16. Tried the salsa, and I pack all the veggies down, and then cover with water, but the chunks of tomato and onion float up to the top, which makes it unsafe, correct? Things have to be totally submerged to safely ferment, right? What am I doing wrong? I tried packing down everything after I put water in also, but that didn’t help either. :(

    • Angie – This is one of the trickiest parts, for me. It is possible that your veggies can poke a little above the brine and still be safe… at least in my experience. I have often taken a jam jar lid and placed it inside of my wide mouth canning jars to weight the veggies down.

      Another option I have seen is placing a plastic bag in the jar atop of the veggies + liquid. Then fill the plastic bag with water and it should conform to the top of the jar and weight down the veggies.
      Shannon’s last post: Real Food Meets Real Life: Getting Through Morning Sickness

  17. Thanks for the information about preserving Shannon. I also haven’t tried this, but we usually just put it on a tupperware. Have you heard about kimchi? It’s a Korean appetizer and it is fermented inside large jars(the traditional one). But nowadays, they don’t do that anymore. The longer it ferments, the better it tasted day by day. I want to try to make the salsa because it looks really nice.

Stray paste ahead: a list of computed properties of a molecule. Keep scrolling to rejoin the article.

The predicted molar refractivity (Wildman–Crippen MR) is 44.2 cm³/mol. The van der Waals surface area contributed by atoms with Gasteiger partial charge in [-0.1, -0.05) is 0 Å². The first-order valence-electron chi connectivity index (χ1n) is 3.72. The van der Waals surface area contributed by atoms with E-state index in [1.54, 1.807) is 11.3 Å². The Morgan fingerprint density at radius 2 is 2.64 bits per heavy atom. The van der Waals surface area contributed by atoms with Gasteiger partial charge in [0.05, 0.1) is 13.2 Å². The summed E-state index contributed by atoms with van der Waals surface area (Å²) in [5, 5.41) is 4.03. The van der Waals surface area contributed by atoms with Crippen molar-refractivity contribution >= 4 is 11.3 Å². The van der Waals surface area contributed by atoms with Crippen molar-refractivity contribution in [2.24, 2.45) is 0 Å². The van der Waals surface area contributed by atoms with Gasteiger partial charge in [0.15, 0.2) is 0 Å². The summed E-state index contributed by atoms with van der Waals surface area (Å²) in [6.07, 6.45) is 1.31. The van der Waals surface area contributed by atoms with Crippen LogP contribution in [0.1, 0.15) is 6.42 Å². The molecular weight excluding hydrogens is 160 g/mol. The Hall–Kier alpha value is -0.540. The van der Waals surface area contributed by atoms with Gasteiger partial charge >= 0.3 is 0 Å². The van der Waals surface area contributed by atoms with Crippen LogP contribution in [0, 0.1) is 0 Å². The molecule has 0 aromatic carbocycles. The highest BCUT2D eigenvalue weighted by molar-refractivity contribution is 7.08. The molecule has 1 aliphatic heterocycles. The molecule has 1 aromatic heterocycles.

Skye’s last post: cheap car insurance

  18. When you talk about adding whey, are you talking about the liquid whey left over from making cheese or a powdered, purchased product? I have canned using this process before but have never used the whey.

  19. This is a great post and will definitely try this next time I’m preserving season’s produce!
    Maria @ Scandifoodie’s last post: Yellow & Green + Broccoli tartlets

  20. Do you know if this works in a foodsafe plastic container or a stainless. Steel container?
    Great website lots of cool stuff.

  21. Ooo….that salsa recipe sounds really good. I always buy a bunch of tortilla chips and run out of salsa before I finish them. I’m going to try this recipe along with the cucumber pickling one. I’ve never pickled anything though..hope it’ll go well~
    Claudia’s last post: Disney Costumes

  22. Quick question: What exactly is the “whey” you use in the recipe? I know whey is the liquid that separates from yogurt and Bob’s Red Mill sells whey protein concentrate in a powder form. What do you use? Thanks!